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Whole fruit star anise

Whole fruit star anise
Whole fruit star anise

Whole fruit star anise
What is star anise? The history of this ancient spice
You may not recognize the name, but you have probably tasted star anise. This spice has the appearance of a multi-pointed star, which explains its other name - Illicium verum. It is native to China, Indonesia and Vietnam and has long been used in these cultures to add depth of flavor to food and drink. In fact, we know that fresh star anise pods were found in Tutankhamun's tomb. The spice is obtained from the fruit of a small evergreen tree that grows in dense tropical forests. As the fruit ripens, it detaches from the tree and opens to reveal these red-brownish seeds with an intoxicating aroma. The Chinese began drying them for use as spices, but the Europeans had other ideas on how to use them. They squeezed them with sugar or added them to alcohol to create liqueurs such as the infamous French anisette drinks, similar to Ouzo or Sambuca, which are still popular today.
Why is it so popular in Chinese cuisine?
The Chinese have been using this spice for thousands of years because it goes well with different types of meat, vegetables and fish. It is also believed to have a calming effect that promotes digestion and calms the mind. There are many traditional Chinese dishes that include star anise, such as braised pork, beef stew, duck and even some desserts. The Chinese also use it to treat indigestion, abdominal pain, and breathing problems such as colds and flu. It is an anti-inflammatory and a diuretic that is believed to have a positive effect on blood pressure. Star anise is also used in Chinese herbal medicine for rheumatism and to improve the functions of the liver, kidneys and pancreas.
How is star anise used in cooking?
The dried pods are used whole or ground into a powder. They can be added to meat, stews and soups, and are excellent as a spice for pickles and for filling roasts. The fresh pods can be used to flavor creams, puddings and ice cream, while the leaves can be used in salads. When cooking with star anise, remember that a small amount is enough. It should be added with salt and pre-boiling, otherwise it will flavor the water. It goes well with apples, carrots, cabbage, duck, pork, poultry, root vegetables and quiches. Star anise can be used to flavor tea and coffee and is a great addition to sugar for desserts.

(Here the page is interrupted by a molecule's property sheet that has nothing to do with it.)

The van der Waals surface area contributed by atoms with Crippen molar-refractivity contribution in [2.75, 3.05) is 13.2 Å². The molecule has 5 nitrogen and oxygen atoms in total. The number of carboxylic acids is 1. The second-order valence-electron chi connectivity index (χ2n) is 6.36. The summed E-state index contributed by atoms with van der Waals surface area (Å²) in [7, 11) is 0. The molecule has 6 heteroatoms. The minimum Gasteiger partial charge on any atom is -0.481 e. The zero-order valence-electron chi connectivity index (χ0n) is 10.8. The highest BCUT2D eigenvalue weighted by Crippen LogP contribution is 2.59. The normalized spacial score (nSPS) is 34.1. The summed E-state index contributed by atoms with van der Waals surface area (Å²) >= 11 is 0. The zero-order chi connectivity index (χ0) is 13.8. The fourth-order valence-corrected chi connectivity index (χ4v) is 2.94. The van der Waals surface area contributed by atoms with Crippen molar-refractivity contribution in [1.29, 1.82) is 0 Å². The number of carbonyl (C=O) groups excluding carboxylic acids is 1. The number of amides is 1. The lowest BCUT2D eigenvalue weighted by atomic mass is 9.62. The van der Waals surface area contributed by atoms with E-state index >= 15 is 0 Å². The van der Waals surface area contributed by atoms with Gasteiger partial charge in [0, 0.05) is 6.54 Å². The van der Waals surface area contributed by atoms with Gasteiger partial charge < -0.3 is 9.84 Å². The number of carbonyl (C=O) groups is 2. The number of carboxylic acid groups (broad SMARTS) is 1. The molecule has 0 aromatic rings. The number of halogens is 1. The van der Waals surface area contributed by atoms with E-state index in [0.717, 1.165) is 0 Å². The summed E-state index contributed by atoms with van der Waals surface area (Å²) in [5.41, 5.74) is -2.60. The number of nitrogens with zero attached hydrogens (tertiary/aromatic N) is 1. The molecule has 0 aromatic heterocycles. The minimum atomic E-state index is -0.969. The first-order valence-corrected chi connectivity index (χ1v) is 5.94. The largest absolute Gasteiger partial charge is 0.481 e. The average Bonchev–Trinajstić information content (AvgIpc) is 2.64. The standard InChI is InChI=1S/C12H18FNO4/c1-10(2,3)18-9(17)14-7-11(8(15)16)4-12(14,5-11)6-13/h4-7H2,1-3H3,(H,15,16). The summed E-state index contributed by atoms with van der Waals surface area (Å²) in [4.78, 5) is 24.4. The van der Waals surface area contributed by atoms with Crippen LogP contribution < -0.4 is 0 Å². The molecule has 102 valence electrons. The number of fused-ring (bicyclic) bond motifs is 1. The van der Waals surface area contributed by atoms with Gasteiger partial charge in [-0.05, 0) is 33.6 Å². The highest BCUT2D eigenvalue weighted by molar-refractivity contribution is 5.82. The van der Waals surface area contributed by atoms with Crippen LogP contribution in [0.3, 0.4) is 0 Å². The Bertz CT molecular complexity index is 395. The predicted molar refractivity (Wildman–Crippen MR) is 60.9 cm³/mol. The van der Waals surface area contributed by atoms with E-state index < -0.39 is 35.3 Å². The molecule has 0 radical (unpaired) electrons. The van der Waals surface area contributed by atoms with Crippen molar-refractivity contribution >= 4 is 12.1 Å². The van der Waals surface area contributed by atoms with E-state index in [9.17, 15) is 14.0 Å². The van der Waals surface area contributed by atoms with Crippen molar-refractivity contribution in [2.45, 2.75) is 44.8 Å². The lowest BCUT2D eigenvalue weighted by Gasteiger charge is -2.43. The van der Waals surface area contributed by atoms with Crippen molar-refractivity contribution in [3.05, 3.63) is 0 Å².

Star anise and digestion
As mentioned, star anise is widely used in Chinese medicine to improve digestion and calm the digestive tract. It is used to treat indigestion, gas and bloating. This powerful spice also stimulates the production of digestive enzymes by the pancreas and the secretion of bile by the gallbladder. Anise is also believed to have antimicrobial properties that can help fight the bacteria that cause indigestion. While there isn't enough scientific evidence to support these claims, many herbalists agree that star anise is a great remedy for diarrhea and other digestive problems.
Star anise to freshen your breath
If you've been chewing on the star anise pods, your breath is sure to be fresh. But what if you don't have them handy? The good news is that you can make your own chewing gum. Just add a few whole pods to a small jar, cover it with a piece of cloth, and leave it warm for three weeks. But if chewing gum isn't your thing, there are plenty of other ways to use star anise to freshen your breath. You can add it to your toothpaste or use it in a natural mouthwash (see recipe below). You can also chew cinnamon sticks or cloves, which also have antibacterial properties.
Star anise for the respiratory tract
As mentioned above, star anise is widely used in Chinese herbal medicine as a remedy for colds, flu and other respiratory problems. You can drink star anise tea to relieve cough, congestion and shortness of breath caused by respiratory diseases. You can also add a few pods to the pot to make a potpourri or steep them in a vinegar solution to freshen the air. Volatile star anise oils can be used to make a chest tincture to relieve respiratory problems. It can also be used in a steam inhalation along with other herbs, such as orange peel, cloves or sage.
Final Words: Is Star Anise Worth Buying?
Star anise is a great spice to keep in the pantry. It is inexpensive, has many uses and lasts for years when stored in an airtight container in a dark place. It can be used in savory dishes, desserts and drinks, so it is a good investment. It can be added to sautées, stews, sauces, braised meats, pickles or soups. You can also make tea or put it in the potpourri or bath, so it's definitely worth buying.
Pack of 500 grams
Origin Vietnam
Amazonas Andes Herbological Brand
Ingredients Completely natural star anise whole fruit

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